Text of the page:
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A security researcher discovered an unsecured online storage server—an all-too-common occurrence known as an accidental overexposure—that linked to 4.9 million lines of patient records from an addiction treatment center called Steps to Recovery. Those millions of lines of information were not all for separate patients, but rather were separate entries on almost 150,000 of the same patients, outlining their medical treatment.

When it comes to data breaches and hacking, personally identifiable information like Social Security numbers are considered the “holy grail” of theft. Credit card information or emails are still very valuable and useful—since the card numbers make purchases until the bank shuts them down, or the email address can be sold to spammers—but Social Security numbers are permanent. With the intact data set of identifying information (PII), a thief can sell the complete records or use them to open new lines of credit in someone’s name, potentially forever.

Unfortunately, a Social Security number is not the very worst PII that can be exposed to hackers. As one report has now demonstrated, leaked patient medical treatment records can have a far more harmful effect, making the victim wish that it was “just” their Social Security number that had been stolen.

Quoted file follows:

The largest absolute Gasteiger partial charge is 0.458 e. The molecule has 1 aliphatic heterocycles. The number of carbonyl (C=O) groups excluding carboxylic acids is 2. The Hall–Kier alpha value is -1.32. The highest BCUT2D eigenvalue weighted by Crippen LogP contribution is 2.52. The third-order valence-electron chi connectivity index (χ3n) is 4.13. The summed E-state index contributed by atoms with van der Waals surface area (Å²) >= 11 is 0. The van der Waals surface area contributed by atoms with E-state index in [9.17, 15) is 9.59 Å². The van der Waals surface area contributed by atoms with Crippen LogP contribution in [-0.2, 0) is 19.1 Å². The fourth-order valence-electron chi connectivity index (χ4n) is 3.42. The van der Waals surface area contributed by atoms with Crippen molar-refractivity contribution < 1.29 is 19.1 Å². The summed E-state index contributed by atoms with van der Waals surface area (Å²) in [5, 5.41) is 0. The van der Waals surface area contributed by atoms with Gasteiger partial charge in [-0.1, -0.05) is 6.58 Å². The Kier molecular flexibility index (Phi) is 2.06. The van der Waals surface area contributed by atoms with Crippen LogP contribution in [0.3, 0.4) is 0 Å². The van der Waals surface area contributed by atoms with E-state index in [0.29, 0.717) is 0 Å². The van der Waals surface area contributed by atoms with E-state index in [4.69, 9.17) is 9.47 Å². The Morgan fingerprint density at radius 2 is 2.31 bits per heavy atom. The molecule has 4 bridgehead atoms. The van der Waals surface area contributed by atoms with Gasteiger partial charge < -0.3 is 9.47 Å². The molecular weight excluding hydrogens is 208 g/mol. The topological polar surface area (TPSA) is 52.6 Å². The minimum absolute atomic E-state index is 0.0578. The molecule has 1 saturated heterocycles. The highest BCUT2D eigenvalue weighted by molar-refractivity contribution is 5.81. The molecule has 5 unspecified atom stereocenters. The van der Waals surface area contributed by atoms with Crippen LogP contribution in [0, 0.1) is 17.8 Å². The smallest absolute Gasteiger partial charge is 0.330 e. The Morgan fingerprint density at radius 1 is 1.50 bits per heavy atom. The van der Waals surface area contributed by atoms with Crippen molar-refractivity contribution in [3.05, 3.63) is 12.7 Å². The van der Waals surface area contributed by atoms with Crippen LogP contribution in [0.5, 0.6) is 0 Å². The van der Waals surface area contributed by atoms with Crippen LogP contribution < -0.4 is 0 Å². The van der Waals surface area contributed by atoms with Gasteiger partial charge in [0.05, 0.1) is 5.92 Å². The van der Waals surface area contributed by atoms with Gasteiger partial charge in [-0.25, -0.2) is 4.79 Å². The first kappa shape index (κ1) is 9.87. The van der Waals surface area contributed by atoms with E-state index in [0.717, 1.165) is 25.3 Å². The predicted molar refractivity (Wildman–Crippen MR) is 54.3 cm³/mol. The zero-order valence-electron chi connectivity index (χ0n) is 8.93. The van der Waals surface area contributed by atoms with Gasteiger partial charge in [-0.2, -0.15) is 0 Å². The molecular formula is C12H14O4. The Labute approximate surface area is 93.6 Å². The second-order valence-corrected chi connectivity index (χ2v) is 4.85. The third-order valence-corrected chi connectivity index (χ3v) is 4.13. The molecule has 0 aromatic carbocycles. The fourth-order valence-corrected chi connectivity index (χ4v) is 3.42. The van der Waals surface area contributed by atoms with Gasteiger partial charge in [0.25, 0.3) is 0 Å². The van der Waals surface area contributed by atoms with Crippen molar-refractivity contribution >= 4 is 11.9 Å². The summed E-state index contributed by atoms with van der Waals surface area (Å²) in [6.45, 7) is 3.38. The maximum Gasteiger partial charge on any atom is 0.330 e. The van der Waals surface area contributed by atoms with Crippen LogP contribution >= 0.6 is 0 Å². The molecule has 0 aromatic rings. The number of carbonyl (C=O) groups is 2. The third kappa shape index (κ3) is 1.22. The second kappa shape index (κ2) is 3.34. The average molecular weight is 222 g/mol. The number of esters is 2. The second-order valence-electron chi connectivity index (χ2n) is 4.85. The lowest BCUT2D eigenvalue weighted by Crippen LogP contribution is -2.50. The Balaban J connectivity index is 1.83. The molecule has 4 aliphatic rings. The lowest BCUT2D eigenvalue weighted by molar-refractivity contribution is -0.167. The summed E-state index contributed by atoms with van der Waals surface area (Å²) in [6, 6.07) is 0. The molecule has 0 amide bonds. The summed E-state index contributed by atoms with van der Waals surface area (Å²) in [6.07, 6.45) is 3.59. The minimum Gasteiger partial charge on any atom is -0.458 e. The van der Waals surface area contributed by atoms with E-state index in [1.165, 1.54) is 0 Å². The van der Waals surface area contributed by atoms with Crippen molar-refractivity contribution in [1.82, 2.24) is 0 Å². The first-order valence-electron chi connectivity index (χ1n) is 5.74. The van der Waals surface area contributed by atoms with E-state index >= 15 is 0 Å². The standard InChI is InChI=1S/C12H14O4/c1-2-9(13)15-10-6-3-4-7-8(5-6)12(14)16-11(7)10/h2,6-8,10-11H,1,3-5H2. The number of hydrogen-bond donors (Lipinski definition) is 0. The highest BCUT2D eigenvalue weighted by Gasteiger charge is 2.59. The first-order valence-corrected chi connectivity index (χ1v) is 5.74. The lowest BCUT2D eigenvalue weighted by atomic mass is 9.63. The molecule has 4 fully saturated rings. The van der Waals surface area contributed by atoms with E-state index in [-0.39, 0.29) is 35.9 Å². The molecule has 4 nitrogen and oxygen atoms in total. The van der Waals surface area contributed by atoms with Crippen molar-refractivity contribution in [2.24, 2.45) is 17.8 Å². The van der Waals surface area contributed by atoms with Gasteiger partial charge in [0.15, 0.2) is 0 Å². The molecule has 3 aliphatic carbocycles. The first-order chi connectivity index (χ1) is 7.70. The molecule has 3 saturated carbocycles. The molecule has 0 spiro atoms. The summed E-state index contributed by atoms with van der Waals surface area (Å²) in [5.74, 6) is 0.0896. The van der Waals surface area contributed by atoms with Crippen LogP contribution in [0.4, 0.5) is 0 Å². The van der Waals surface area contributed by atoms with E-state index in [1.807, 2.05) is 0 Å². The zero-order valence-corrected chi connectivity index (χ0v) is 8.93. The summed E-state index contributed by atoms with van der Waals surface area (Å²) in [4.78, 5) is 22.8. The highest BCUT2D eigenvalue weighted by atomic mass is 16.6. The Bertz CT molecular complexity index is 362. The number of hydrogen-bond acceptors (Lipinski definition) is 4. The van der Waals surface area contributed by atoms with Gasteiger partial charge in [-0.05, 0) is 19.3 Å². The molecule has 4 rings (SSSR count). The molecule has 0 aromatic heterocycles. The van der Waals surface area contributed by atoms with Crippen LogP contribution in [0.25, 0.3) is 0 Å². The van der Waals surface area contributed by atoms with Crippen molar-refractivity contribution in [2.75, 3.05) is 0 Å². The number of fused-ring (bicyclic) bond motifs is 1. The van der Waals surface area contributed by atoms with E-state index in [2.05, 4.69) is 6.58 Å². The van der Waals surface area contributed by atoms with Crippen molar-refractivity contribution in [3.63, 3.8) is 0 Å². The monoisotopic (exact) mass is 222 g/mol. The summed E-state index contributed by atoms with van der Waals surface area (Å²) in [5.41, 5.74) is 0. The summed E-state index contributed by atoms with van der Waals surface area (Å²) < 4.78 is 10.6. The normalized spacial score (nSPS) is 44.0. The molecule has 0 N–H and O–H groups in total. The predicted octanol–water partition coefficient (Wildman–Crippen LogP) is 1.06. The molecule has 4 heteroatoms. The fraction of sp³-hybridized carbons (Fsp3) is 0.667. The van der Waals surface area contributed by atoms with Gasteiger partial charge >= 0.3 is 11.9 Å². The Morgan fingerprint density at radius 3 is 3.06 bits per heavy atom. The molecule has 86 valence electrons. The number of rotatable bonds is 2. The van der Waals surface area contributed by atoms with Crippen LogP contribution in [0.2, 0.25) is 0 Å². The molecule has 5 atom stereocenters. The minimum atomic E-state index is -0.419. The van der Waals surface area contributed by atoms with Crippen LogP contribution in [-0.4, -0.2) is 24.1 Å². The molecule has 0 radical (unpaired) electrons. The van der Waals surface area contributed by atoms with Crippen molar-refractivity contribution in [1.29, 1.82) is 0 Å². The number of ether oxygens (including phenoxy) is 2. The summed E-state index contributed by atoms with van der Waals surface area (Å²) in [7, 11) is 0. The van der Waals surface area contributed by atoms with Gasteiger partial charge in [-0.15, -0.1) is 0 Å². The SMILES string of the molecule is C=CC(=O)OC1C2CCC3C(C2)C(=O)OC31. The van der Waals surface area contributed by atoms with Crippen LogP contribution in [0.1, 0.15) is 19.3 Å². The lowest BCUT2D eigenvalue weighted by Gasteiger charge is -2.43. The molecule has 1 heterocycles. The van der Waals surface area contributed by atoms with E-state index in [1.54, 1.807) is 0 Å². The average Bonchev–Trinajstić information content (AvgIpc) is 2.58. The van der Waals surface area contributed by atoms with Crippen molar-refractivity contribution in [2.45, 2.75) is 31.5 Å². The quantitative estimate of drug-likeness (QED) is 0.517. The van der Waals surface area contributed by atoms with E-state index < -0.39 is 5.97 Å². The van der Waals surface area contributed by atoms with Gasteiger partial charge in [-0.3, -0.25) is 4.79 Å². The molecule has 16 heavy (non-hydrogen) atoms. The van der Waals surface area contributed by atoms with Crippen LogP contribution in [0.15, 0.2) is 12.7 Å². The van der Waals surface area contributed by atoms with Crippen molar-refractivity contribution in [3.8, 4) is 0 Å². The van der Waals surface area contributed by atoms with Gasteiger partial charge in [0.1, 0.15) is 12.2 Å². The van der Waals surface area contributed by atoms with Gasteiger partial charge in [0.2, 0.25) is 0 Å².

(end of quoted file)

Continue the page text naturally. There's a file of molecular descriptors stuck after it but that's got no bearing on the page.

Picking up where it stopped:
There is an unfortunate stigma that still surrounds addiction and mental health, and the possibilities are nightmarish for what a hacker could have done with this information. Whether through blackmail by threatening to expose the patients’ treatment or using the information to target them with malicious content, there are no words to describe how this could have brought harm to vulnerable people who sought help for their conditions.

Fortunately, the discovery was made by a security researcher who then contacted both Steps to Recovery and the company that hosts the treatment center’s online server. While the hosting company responded to confirm that the treatment center took down the information, Steps to Recovery never responded to the researcher’s request for information concerning patient notification. It is still not known whether the center ever informed the patients about the leak.

In order to demonstrate just how serious this is, the researcher went a little further. By cross-matching patient records that were left wide open online with basic, free Google searches, he was able to find a reasonable match for a sampling of patients listed in the leak. Those results provided names, addresses, family members’ names, ages, phone numbers and email addresses, and even political affiliations. This demonstrates just how dangerous this leak truly was, and hopefully the patients have now been informed of the situation.


Contact the Identity Theft Resource Center for toll-free, no-cost assistance at (888) 400-5530. For on-the-go assistance, check out the free ID Theft Help App from ITRC.